Wednesday, January 31, 2007
In large part because I don't think I have a clear idea of the underlying facts, I am not entirely sure how to evaluate the Welby case. I have been concerned by some of the arguments made in defending Welby's actions. For example, the article by John Paris from the Tablet had the subtitle--"A life too burdensome." That seems to me the wrong approach to take. Catholic teaching on this issue has drawn a distinction between burdensome treatments and burdensome lives. To regard some lives, in impaired conditions, as too burdensome gets close to denying the good of human life. In the Terri Schiavo case, for instance, that seems to be precisely the dynamic. To the people who were so eager to have her food and water withdrawn, her life was not worth living and some, her husband, regarded her as already dead. But for Terri, the treatment wasn't burdensome. Her life had a value that ought to have been respected throught he continued administration of ordinary care. That was the point of John Paul II's message on the treatment of PVS patients. But for Terri's husband, her continued existence was obviously too burdensome.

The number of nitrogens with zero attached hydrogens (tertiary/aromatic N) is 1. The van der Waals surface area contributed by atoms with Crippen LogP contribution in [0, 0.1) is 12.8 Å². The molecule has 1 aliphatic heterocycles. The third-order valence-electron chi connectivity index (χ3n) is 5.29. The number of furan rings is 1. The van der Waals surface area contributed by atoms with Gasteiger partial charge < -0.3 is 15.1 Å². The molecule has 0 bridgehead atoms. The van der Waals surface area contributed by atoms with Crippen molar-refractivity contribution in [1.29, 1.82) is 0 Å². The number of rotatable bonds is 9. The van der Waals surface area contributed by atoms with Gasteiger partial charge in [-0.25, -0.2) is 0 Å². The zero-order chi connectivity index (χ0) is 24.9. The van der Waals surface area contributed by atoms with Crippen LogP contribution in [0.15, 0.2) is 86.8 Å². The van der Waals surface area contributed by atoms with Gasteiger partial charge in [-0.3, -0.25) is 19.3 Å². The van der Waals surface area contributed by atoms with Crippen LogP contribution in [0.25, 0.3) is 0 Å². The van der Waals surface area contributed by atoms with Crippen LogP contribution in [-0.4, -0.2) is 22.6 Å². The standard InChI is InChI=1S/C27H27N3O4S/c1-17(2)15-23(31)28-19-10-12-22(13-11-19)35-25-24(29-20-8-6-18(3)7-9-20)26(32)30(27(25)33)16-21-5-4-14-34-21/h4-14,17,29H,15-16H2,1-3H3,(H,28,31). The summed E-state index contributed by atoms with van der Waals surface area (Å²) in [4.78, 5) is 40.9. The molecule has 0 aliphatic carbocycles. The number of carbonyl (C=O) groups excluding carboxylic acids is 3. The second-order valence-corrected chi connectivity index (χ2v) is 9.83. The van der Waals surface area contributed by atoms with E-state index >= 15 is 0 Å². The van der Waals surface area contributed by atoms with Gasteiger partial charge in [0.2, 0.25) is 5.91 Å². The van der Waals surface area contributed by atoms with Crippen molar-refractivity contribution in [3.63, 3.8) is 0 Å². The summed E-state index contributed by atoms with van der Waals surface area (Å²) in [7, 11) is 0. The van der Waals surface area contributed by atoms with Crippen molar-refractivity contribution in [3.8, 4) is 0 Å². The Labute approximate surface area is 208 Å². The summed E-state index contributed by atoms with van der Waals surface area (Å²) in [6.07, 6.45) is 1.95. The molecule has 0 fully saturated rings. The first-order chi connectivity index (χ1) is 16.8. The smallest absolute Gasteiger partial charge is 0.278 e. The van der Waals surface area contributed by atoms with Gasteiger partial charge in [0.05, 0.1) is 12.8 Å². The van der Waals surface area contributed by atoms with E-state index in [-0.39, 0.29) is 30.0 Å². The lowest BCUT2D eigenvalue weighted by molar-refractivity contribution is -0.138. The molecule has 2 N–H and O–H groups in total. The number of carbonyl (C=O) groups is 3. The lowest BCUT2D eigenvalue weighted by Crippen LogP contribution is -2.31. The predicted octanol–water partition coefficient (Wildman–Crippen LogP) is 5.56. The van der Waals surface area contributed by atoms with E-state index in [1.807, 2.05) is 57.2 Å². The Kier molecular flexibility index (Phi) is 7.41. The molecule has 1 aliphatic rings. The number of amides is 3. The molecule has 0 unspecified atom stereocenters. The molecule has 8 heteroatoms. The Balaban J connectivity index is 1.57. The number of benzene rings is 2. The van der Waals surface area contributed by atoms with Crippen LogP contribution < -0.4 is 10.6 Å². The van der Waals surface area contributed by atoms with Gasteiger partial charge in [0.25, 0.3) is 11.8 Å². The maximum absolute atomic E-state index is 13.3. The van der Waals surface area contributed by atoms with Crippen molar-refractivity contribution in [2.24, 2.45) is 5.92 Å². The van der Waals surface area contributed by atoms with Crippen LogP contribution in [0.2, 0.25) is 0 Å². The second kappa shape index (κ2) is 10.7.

Human life, however valuable, need not be preserved at all costs and there are situations where the treatment may be too burdensome (or extraordinary or disproportionate). Maybe that was the case in the Welby situation. Most commentators think that it was permissible to have removed the respirator in the Karen Ann Quinlan case, although her food and water were not withdrawn and she lived for a number of years. Maybe the Welby case was different, though, because he seemed intent on securing his death (not just avoiding atreatment that had proved too burdensome). The whole use of his case to promote the "right to die" movement in Italy seems to suggest that something more significant was going on then just replaying the Quinlan case. The ideological use of his situation and death certainly weighed into Cardinal Ruini's decision to deny a Church funeral.